While the fight against hate speech propaganda is still on, the UK government has announced a new tool that would accurately block extreme contents and prevent them from being viewed.
Social media giants like Facebook and Google had been criticised for allowing hate speeches to thrive until the German law that compelled technology companies to act against jihadist contents was introduced. YouTube and Facebook have since employed the use of AI to block contents considered extreme to prevent a fine. However, as new measures are taken to detect common stylistics and diction used, new groups emerge to differentiate their style of message, making it quite impossible to get rid of all jihadist contents.
While the idea is to create a hate-free cyberspace for users, a group of campaigners has opined that such strict measures defeat the law of freedom of speech. They argued that contents that are not “particularly problematic” may end up being blocked or taken down.
The Home Secretary, Amber Rudd will be meeting with tech companies in the US to discuss the idea and other efforts to confront extremism. It’s likely that the tech companies may be compelled to use the technology by law.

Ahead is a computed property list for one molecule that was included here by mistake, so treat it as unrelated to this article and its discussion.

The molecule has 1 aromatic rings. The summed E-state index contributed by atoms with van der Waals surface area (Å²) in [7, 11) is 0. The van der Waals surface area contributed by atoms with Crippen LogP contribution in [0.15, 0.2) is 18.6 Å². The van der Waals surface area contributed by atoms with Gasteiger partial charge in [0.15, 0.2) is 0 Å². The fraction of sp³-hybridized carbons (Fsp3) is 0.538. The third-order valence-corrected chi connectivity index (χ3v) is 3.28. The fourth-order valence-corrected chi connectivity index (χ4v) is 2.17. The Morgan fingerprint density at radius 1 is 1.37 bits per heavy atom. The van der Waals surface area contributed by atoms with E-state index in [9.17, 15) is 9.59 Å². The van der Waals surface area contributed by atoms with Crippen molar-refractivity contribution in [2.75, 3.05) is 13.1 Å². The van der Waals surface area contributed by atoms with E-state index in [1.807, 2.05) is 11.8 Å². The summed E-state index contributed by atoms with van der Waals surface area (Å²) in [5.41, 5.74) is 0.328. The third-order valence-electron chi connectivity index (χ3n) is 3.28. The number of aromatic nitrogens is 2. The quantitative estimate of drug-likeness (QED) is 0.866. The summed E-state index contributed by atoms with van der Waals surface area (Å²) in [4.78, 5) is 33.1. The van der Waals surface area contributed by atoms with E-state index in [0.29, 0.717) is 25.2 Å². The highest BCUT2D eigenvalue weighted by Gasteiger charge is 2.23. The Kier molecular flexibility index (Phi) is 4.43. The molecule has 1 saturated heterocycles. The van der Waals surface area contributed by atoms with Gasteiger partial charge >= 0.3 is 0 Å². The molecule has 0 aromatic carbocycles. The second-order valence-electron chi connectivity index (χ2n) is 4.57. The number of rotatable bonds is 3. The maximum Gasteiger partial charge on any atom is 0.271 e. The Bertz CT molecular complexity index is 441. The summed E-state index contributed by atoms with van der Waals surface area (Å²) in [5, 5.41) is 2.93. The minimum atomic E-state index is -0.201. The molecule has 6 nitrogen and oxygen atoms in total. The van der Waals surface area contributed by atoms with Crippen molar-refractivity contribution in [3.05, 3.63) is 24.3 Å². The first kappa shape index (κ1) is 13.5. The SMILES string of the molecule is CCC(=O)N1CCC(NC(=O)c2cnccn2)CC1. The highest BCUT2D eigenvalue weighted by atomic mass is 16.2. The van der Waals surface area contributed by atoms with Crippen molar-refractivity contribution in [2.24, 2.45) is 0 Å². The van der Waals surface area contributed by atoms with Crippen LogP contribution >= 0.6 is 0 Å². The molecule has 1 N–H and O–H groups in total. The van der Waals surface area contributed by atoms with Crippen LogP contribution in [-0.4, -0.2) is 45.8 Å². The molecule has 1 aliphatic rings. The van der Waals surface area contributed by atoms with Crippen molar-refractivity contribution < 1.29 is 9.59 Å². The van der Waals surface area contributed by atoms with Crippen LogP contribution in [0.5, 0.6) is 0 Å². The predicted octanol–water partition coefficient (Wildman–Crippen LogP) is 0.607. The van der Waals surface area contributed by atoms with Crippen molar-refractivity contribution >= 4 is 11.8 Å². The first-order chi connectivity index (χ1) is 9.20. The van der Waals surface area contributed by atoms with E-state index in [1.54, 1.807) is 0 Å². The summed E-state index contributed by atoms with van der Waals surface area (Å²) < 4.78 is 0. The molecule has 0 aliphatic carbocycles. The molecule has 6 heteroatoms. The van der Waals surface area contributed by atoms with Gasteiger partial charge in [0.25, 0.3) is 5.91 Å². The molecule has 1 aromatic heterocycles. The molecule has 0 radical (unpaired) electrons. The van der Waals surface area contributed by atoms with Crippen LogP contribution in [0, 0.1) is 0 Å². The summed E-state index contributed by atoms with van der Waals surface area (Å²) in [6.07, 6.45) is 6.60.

The software was developed by an artificial intelligence company in London and was supported by the government who provide £600,000 of public funds. This demonstrates that the government’s persistence on the crackdown on extremism is a serious affair. Amber Rudd told the BBC: “It’s a very convincing example of the fact that you can have the information you need to make sure this material doesn’t go online in the first place. The technology is there. There are tools out there that can do exactly what we’re asking for. For small companies, this could be ideal”.
Numerous posts by the Islamic State group were made to run past the software to determine its efficiency and to familiarize it with the extremist material. ASI Data Science says the software is able to accurately detect IS’s online activities by 94%. The other vacuum will be filled by manual detectors for human decision to be taken. Growing tech companies that lack the resources to effectively tackle extremism will find the software useful.
The tech giants in Silicon Valley such as Facebook and Google have the resources to tackle the problem; the new software is intended to be used by smaller firms who cannot afford the resources but they may be compelled to use it by law. Amber Rudd already hinted that the government may be left with no option than to take legislative action if necessary.
While it appears that the government is making progress towards tackling extremism on social media, the Islamic State is unpredictable. No one knows the what part of the internet will be hit next.